April 05 , 2017

Ready to de-escalate Pak-India tensions: US

US ambassador to UN says Trump admin concerned about relationship between India and Pakistan; India rejects mediation offer

ISLAMABAD: The United States says the Trump administration will try to be part of efforts to de-escalate tensions between India and Pakistan.

Speaking at a press conference in New York, US Ambassador to the UN Nikki Haley said: “The Trumps administration is concerned about the relationship between India and Pakistan and wants to de-escalate any sort of conflict between the two countries.”

Meanwhile, the United Nations has said that its military observer group has been mandated to monitor the ceasefire violations in the disputed Jammu and Kashmir region.UN Secretary General’s Spokesman Stephne Dujarric said in a statement that the UN had been voicing concerns over the continuing tensions between India and Pakistan.

He underlined the need for a peaceful and negotiated solution of the Kashmir dispute.“We very much think that we should be proactive in the way that we are seeing tensions rise and conflicts start to bubble up and so we want to see if we can be a part of that,” Haley said in a clear change of stance from the previous US administration under President Barack Obama.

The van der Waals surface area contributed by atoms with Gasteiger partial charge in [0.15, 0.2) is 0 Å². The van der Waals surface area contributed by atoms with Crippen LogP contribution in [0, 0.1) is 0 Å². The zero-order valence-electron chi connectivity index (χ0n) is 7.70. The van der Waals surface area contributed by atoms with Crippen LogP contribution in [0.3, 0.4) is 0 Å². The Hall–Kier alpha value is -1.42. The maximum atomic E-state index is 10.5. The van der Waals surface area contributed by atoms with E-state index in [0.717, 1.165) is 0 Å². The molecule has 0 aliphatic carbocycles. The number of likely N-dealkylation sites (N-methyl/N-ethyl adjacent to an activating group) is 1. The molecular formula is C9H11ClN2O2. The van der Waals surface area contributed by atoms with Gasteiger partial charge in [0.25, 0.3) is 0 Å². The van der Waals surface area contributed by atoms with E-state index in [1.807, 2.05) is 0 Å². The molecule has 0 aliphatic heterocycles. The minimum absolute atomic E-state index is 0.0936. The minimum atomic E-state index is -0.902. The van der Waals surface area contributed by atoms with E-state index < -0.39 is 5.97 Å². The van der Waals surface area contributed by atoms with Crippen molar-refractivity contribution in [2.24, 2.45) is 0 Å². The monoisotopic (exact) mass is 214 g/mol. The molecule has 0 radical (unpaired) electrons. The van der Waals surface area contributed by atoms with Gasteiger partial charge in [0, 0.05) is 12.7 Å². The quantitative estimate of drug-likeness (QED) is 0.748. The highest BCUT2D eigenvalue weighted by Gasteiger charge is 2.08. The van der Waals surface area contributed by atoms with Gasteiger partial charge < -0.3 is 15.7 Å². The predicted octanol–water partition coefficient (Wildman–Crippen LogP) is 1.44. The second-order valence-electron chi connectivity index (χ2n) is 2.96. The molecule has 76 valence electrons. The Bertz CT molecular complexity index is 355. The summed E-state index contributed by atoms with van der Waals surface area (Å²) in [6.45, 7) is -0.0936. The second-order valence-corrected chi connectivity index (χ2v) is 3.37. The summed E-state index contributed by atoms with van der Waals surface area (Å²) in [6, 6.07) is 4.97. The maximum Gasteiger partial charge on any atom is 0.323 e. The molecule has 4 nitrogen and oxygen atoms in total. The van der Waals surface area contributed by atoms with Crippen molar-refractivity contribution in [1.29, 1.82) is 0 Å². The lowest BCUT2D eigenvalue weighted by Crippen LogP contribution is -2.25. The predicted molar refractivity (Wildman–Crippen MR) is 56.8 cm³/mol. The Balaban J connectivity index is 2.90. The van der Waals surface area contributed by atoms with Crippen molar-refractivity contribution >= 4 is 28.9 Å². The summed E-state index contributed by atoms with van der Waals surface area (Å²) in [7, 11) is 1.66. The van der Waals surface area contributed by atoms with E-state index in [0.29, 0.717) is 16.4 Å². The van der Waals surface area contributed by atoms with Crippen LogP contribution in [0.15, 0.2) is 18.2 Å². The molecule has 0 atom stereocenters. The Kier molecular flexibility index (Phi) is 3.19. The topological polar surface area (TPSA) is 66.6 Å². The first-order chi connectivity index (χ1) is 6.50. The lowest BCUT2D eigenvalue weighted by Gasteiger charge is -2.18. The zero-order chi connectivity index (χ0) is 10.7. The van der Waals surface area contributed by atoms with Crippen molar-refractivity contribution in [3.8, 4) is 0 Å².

Meanwhile, India on Tuesday turned down the US offer to mediate with Pakistan, saying its position on bilateral redressal of all issues with Islamabad had not changed yet.“The government’s position on bilateral redressal of all India-Pakistan issues in an environment free of terror and violence hasn’t changed,” Indian External Affairs Ministry spokesperson Gopal Baglay said.

The ministry’s response came after the US Ambassador to the United Nations Nicky Haley hinted an apparent change in her country’s stance of not engaging in bilateral disputes between India and Pakistan.

But at the same time, New Delhi did not rebuff the offer made by the US. In fact, it took the opportunity to urge the international community to “enforce international mechanisms and mandates concerning terrorism emanating from Pakistan, which continues to be the single biggest threat to peace and stability in our region and beyond.”

In August 2014, both India and Pakistan had called off the secretary-level talks after the Pakistan High Commissioner to India Abdul Basit met with Hurriyat Conference leaders ahead of the dialogue.

India had categorically stated that there were only two stakeholders on the Kashmir issue and rejected any other entity as a third party. That red line, however, was blurred subsequently, local Indian media reported on Tuesday.



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